AIMS To determine whether iron supplementation would enhance erythropoiesis in preterm infants treated with high doses of human recombinant erythropoietin (r-HuEPO).
METHODS Sixty three preterm infants were randomly allocated at birth to one of three groups to receive: r-HuEPO alone, 1200 IU/kg/week (EPO); or r-HuEPO and iron, 1200 IU/kg/week of r-HuEPO plus 20 mg/kg/week of intravenous iron (EPO+iron); or to serve as controls. All three groups received blood transfusions according to uniform guidelines.
RESULTS Infants in the EPO+iron group needed fewer transfusions than controls—mean (95% CI) 1.0 (0.28–1.18) vs 2.9 (1.84–3.88) and received lower volumes of blood—mean (95% CI) 16.7 (4.9–28.6)vs 44.4 (29.0–59.7) ml/kg. The EPO group also needed lower volumes of blood than the controls—mean (95% CI) 20.1 (6.2–34.2) vs 44.4 (29.0–59.7) ml/kg, but the same number of transfusions, 1.3 (0.54–2.06)vs 2.9 (1.84–3.88). Reticulocyte and haematocrit values from postnatal weeks 5 to 8 were higher in the EPO+iron than in the EPO group, and both groups had higher values than the controls. Mean (SEM) plasma ferritin was lower in the EPO group—65 (55) μg/l than in the EPO+iron group 780 (182) μg/l, and 561 (228) μg/l in the control infants.
CONCLUSIONS Early administration of high doses of r-HuEPO with iron supplements significantly reduced the need for blood transfusion. Intravenous iron (20 mg/kg/week in conjunction with r-HuEPO yielded a higher reticulocyte count and haematocrit concentration after the forth week of life than r-HuEPO alone. Infants treated with r-HuEPO alone showed signs of reduced iron stores.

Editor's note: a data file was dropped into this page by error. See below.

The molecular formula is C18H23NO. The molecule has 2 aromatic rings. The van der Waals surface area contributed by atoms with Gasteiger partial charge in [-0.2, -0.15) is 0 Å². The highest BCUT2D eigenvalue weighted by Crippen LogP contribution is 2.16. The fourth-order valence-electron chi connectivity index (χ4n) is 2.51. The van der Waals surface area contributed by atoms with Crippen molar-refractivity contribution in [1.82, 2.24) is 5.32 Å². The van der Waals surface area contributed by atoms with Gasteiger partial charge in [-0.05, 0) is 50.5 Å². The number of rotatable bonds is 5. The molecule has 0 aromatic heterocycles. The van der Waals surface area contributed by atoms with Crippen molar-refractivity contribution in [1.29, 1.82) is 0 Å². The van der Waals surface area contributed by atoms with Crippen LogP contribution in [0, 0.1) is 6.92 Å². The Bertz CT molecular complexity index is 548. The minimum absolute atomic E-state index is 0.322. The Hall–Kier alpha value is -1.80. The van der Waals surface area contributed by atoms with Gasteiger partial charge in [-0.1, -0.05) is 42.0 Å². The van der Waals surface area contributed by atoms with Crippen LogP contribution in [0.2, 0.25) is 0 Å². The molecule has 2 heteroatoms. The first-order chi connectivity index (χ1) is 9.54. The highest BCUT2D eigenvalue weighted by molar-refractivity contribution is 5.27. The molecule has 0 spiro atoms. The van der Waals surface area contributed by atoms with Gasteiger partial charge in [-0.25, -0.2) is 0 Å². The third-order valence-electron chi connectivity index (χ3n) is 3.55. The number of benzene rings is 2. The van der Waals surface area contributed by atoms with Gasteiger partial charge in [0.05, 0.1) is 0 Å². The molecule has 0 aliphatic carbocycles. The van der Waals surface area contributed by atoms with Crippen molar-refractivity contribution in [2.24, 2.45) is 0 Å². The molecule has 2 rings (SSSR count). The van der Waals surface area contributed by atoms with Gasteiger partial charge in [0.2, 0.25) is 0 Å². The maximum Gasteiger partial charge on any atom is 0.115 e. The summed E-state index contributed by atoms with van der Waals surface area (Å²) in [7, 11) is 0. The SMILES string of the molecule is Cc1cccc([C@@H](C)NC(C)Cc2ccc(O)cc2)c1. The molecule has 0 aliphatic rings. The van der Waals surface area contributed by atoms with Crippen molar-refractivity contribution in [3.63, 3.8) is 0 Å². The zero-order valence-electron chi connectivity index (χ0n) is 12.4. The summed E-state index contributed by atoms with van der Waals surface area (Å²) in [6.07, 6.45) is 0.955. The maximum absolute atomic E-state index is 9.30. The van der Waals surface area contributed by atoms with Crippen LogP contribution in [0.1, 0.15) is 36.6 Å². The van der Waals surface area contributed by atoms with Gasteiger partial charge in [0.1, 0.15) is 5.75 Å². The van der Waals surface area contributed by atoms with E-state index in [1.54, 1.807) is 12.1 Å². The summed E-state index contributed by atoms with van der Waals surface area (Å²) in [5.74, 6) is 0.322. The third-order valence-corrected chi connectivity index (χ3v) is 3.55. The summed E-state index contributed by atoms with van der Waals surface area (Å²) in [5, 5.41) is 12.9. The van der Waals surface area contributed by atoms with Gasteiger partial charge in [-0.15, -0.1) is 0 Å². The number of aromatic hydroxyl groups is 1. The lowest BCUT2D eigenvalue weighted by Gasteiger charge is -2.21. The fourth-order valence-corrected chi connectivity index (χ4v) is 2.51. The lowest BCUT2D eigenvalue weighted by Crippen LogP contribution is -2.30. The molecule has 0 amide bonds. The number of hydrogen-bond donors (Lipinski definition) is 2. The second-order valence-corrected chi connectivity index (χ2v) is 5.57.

- anaemia of prematurity
- iron supplementation
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Small preterm infants receive multiple red blood cell transfusions, mainly because of blood loss from repeated blood sampling and anaemia of prematurity.1 2 Inadequate erythropoietin production and abnormally functioning red cell progenitors, are major causes of neonatal anaemia.3-8 r-HuEPO treatment stimulates erythropoiesis and reduces the need for blood transfusions in preterm infants.9-21 Studies of r-HuEPO treatment show that this hormone stimulates reticulocyte response in a dose dependent manner, but there are few data on the role of supplemental iron.20 Different iron supplements are given in all randomised published r-HuEPO trials, starting at different postnatal ages.9-20 In our previous study13 we administered high doses of intravenous r-HuEPO and 20 mg/kg of intravenous iron once a week from day 2 of life until discharge. Control preterm infants were not given either r-HuEPO or iron. In the present study we hypothesised that treating preterm infants with high doses of r-HuEPO would produce a marginal iron deficiency, so that iron supplementation would enhance erythropoiesis.